The Congress-led United Democratic Front alliance in Kerala plunged into a crisis on Tuesday with finance minister KM Mani refusing to resign a day after the state high court ordered further probe against him in a corruption case.
The 82-year-old Mani, whose Kerala Congress(M) has eight MLAs in the assembly, is learnt to have informed chief minister Oommen Chandy that there was no need for him to quit as there was “no mention” against him in the court ruling.
When leaders of the Congress, which heads the alliance, insisted on his resignation, Mani made it clear that his party favoured the resignation of the entire cabinet.
“We will not allow Mani to be singled out and attacked. There is no personal mention against him in the verdict. So there is no need for him to quit now,” said government chief whip Thomas Unniyadan who too belongs to the KC(M).
Unniyadan said his party will get all the eight MLAs to resign if the Congress pressed for Mani’s resignation, but three of the members were reportedly against this. The Oommen Chandy government has a slender 72-68 majority in the assembly, with elections likely in May next year.
Mani, who heads the third largest party in the UDF, is an important player in the state’s politics, and has been a member of the assembly without a break since 1965.
The HC had on Monday, while quashing a clean chit given to Mani by the state vigilance department, said the decision on whether to step down was left to Mani.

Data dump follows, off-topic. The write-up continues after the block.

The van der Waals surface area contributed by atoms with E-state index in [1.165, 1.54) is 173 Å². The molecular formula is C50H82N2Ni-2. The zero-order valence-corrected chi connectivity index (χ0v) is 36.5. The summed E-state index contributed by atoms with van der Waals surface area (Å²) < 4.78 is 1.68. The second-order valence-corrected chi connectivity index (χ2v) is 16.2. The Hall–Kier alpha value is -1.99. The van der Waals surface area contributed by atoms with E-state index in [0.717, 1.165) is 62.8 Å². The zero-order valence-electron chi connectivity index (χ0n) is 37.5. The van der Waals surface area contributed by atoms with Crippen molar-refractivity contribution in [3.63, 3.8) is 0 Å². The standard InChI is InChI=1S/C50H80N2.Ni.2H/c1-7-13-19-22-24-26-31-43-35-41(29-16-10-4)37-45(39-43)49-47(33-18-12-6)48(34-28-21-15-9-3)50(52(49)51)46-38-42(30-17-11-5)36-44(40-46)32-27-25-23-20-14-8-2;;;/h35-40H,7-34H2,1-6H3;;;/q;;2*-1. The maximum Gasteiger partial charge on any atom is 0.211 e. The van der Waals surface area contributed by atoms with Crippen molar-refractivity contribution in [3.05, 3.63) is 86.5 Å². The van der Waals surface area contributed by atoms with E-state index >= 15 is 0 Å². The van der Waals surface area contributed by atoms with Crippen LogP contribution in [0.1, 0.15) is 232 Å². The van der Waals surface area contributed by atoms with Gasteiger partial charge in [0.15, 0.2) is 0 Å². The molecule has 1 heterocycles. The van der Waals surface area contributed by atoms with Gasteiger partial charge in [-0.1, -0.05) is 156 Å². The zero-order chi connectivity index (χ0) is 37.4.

“The fundamental principle that justice is not only done but should also appear to be done is applicable not to the judiciary alone but equally applicable to the other two pillars of the state,” the court obeserved in a stinging judgment while pulling up the government for spending tax payers’ money to defend a minister who is facing serious charges.
After the ruling by a single judge , the KC (M) asked the government to move a division bench of the high court or the Supreme Court.
The case began last October when bar owner Biju Ramesh alleged that Mani was bribed Rs 1 crore by the Kerala bar owners to ensure that 418 bars closed by the government as part of phased prohibition were reopened.
The vigilance bureau, which probed the case, said in its report the there was no evidence to chargesheet the minister. A vigilance court then ordered a fresh investigation after this was challenged by Opposition leader VS Atchuthanandan, and the probe was subsequently upheld by the High Court.